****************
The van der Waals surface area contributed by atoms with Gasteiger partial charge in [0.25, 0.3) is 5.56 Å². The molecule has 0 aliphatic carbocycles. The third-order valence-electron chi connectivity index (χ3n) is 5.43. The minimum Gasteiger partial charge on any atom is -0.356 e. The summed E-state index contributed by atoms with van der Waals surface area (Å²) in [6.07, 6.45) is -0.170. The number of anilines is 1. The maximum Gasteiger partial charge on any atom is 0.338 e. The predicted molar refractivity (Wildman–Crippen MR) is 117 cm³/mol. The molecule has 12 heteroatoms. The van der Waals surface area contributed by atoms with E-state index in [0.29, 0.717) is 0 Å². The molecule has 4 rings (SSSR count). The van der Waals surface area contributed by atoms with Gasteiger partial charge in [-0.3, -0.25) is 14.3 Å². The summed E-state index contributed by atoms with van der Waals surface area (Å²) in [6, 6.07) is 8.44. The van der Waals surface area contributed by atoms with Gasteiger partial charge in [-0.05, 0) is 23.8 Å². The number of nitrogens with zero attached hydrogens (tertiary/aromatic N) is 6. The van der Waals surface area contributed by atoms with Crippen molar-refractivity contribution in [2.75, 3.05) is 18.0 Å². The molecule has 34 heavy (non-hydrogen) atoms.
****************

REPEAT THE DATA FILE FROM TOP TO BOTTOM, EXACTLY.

The van der Waals surface area contributed by atoms with Gasteiger partial charge in [0.25, 0.3) is 5.56 Å². The molecule has 0 aliphatic carbocycles. The third-order valence-electron chi connectivity index (χ3n) is 5.43. The minimum Gasteiger partial charge on any atom is -0.356 e. The summed E-state index contributed by atoms with van der Waals surface area (Å²) in [6.07, 6.45) is -0.170. The number of anilines is 1. The maximum Gasteiger partial charge on any atom is 0.338 e. The predicted molar refractivity (Wildman–Crippen MR) is 117 cm³/mol. The molecule has 12 heteroatoms. The van der Waals surface area contributed by atoms with E-state index in [0.29, 0.717) is 0 Å². The molecule has 4 rings (SSSR count). The van der Waals surface area contributed by atoms with Gasteiger partial charge in [-0.3, -0.25) is 14.3 Å². The summed E-state index contributed by atoms with van der Waals surface area (Å²) in [6, 6.07) is 8.44. The van der Waals surface area contributed by atoms with Gasteiger partial charge in [-0.05, 0) is 23.8 Å². The number of nitrogens with zero attached hydrogens (tertiary/aromatic N) is 6. The van der Waals surface area contributed by atoms with Crippen molar-refractivity contribution in [2.75, 3.05) is 18.0 Å². The molecule has 34 heavy (non-hydrogen) atoms.